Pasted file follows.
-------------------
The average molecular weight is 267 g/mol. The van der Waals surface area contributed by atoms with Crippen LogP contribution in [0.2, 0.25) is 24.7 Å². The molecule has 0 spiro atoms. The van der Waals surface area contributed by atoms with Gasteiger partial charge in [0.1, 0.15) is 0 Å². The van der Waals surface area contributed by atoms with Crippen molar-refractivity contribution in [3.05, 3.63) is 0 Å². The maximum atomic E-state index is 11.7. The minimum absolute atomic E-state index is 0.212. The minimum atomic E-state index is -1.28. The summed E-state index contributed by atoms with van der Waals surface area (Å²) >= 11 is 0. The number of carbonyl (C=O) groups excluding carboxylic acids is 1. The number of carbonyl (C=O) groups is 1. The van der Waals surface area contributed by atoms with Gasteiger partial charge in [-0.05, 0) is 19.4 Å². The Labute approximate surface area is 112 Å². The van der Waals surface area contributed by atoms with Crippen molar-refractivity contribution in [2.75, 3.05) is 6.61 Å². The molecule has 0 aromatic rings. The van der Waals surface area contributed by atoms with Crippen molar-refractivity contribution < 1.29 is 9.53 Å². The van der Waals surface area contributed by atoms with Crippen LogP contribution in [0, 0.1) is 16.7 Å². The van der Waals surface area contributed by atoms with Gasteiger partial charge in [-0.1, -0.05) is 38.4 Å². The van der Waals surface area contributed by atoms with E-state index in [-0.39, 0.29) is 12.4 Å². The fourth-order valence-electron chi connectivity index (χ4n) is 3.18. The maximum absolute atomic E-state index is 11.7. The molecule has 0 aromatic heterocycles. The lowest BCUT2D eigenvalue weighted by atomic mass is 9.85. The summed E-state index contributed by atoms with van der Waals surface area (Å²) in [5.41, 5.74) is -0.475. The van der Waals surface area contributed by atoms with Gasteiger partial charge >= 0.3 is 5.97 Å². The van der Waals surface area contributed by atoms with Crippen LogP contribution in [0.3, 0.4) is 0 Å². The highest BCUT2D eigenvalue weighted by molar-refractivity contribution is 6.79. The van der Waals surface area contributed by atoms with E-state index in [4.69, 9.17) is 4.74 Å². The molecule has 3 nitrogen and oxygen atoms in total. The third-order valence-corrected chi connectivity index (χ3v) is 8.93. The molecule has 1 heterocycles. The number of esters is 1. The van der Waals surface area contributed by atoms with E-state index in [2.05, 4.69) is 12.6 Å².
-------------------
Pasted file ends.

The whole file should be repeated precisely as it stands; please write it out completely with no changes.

The average molecular weight is 267 g/mol. The van der Waals surface area contributed by atoms with Crippen LogP contribution in [0.2, 0.25) is 24.7 Å². The molecule has 0 spiro atoms. The van der Waals surface area contributed by atoms with Gasteiger partial charge in [0.1, 0.15) is 0 Å². The van der Waals surface area contributed by atoms with Crippen molar-refractivity contribution in [3.05, 3.63) is 0 Å². The maximum atomic E-state index is 11.7. The minimum absolute atomic E-state index is 0.212. The minimum atomic E-state index is -1.28. The summed E-state index contributed by atoms with van der Waals surface area (Å²) >= 11 is 0. The number of carbonyl (C=O) groups excluding carboxylic acids is 1. The number of carbonyl (C=O) groups is 1. The van der Waals surface area contributed by atoms with Gasteiger partial charge in [-0.05, 0) is 19.4 Å². The Labute approximate surface area is 112 Å². The van der Waals surface area contributed by atoms with Crippen molar-refractivity contribution in [2.75, 3.05) is 6.61 Å². The molecule has 0 aromatic rings. The van der Waals surface area contributed by atoms with Crippen molar-refractivity contribution < 1.29 is 9.53 Å². The van der Waals surface area contributed by atoms with Crippen LogP contribution in [0, 0.1) is 16.7 Å². The van der Waals surface area contributed by atoms with Gasteiger partial charge in [-0.1, -0.05) is 38.4 Å². The van der Waals surface area contributed by atoms with E-state index in [-0.39, 0.29) is 12.4 Å². The fourth-order valence-electron chi connectivity index (χ4n) is 3.18. The maximum absolute atomic E-state index is 11.7. The molecule has 0 aromatic heterocycles. The lowest BCUT2D eigenvalue weighted by atomic mass is 9.85. The summed E-state index contributed by atoms with van der Waals surface area (Å²) in [5.41, 5.74) is -0.475. The van der Waals surface area contributed by atoms with Gasteiger partial charge >= 0.3 is 5.97 Å². The van der Waals surface area contributed by atoms with Crippen LogP contribution in [0.3, 0.4) is 0 Å². The highest BCUT2D eigenvalue weighted by molar-refractivity contribution is 6.79. The van der Waals surface area contributed by atoms with E-state index in [4.69, 9.17) is 4.74 Å². The molecule has 3 nitrogen and oxygen atoms in total. The third-order valence-corrected chi connectivity index (χ3v) is 8.93. The molecule has 1 heterocycles. The number of esters is 1. The van der Waals surface area contributed by atoms with E-state index in [2.05, 4.69) is 12.6 Å².